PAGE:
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There are different ways of doing OOP in javascript, and there is much more to javascript.


If you are new to it, I would recommend that you understand how functional programming works. Functional programming is basically when you treat functions as objects and what it permits you to do. The most common action is passing a function as an argument to another. You'll find a lot of it in JavaScript. (you're doing it in that code snippet, twice!)


Next, I would recommend to understand how closures work, and why it matters. When you create a function within a function, the variables inside the outer function are accessible in the inner function and continue to be so while the inner function is alive. It seems complicated, but it's actually pretty simple once you understand it. Just google for a tutorial explaining it.


For creating objects, other than the constructor+prototype way you may use the module pattern: http://addyosmani.com/resources/essentialjsdesignpatterns/book/#modulepatternjavascript  .You might want to read more from that book. Of course, sometimes the simplest way to make an object is just to use an object literals like var mousePosition = {x: 5 , y: 6}   :)


To find errors, I recommend using the Chrome Console. It's extremely helpful! Open your page in Chrome and press: ctrl + shift + j


Then, there are languages that compile to javascript that impose a certain classical OOP pattern. The most used are CofeeScript (Javascript with Python-like syntax) and TypeScript (Javascript with strict typing). I haven't really used either so I can't say more. I'd recommend to learn javascript first though. ;)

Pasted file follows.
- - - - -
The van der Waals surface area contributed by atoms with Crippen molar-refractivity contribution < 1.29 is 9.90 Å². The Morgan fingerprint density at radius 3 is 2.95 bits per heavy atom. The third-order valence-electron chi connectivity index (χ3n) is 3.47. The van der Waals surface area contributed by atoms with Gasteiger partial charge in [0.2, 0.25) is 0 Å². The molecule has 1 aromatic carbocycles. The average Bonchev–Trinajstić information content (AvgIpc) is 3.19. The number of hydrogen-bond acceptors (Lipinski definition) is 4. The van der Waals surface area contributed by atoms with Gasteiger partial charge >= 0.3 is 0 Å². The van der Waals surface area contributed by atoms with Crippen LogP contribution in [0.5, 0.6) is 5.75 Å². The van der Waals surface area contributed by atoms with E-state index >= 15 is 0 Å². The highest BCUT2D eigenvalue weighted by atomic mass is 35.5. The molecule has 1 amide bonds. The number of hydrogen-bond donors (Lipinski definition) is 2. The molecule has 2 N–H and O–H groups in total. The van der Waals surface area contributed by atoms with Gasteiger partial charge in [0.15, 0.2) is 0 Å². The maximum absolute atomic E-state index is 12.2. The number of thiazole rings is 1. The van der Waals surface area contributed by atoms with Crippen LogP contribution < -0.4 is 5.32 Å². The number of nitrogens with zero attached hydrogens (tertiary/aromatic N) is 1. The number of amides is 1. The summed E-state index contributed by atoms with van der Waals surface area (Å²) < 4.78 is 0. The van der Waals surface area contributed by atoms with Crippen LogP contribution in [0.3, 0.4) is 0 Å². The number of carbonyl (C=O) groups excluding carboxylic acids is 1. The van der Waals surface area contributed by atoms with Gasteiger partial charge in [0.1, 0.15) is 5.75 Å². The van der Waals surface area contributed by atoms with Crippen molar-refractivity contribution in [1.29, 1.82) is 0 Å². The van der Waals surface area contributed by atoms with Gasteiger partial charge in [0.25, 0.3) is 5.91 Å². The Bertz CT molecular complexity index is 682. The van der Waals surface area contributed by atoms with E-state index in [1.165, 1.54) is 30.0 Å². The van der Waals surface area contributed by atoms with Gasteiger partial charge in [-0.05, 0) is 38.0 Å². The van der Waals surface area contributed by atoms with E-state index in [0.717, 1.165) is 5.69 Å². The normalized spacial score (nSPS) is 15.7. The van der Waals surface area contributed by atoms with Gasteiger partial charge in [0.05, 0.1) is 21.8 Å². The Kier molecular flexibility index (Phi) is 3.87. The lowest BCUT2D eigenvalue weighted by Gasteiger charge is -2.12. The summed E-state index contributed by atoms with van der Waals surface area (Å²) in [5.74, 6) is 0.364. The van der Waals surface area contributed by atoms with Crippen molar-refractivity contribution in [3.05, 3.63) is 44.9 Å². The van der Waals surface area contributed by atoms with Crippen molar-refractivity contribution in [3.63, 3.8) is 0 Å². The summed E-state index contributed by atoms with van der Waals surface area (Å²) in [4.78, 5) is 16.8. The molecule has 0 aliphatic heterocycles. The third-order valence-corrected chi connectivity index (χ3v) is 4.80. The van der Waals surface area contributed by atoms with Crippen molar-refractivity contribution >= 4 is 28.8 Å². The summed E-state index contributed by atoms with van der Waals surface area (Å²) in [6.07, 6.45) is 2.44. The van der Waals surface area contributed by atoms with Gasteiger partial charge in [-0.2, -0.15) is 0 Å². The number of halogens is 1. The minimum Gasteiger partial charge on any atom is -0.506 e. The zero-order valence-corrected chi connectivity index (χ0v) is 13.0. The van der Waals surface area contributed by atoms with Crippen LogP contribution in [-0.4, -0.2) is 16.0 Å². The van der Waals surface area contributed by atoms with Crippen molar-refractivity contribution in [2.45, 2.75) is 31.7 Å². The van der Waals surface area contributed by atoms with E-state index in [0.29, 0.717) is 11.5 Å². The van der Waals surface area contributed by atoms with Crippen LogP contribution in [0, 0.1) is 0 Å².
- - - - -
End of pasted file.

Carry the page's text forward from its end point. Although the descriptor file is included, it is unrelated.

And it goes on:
Happy learning!

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requestAnimationFrame() is the way to go, but it's not the solution. The reason is that, first of all, you don't need to update your game logic as often as your rendering, and second of all, you want to update your logic with a fixed time step, not with the exact frame time. This improves stability, especially when it comes to physics and ensures that your game always behaves the same.


Read at least one of these articles.





As for OOP in JS (and JS in general), you should read "Professional JavaScript for Web Developers" by Nicholas Zakas. It explains all modern approaches to OOP in JavaScript. It's probably the best book for learning JavaScript.

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@dreta - Thanks for posting those links, really interesting reads!


One thing I don't get though, you say 'you don't need to update your game logic as often as your rendering'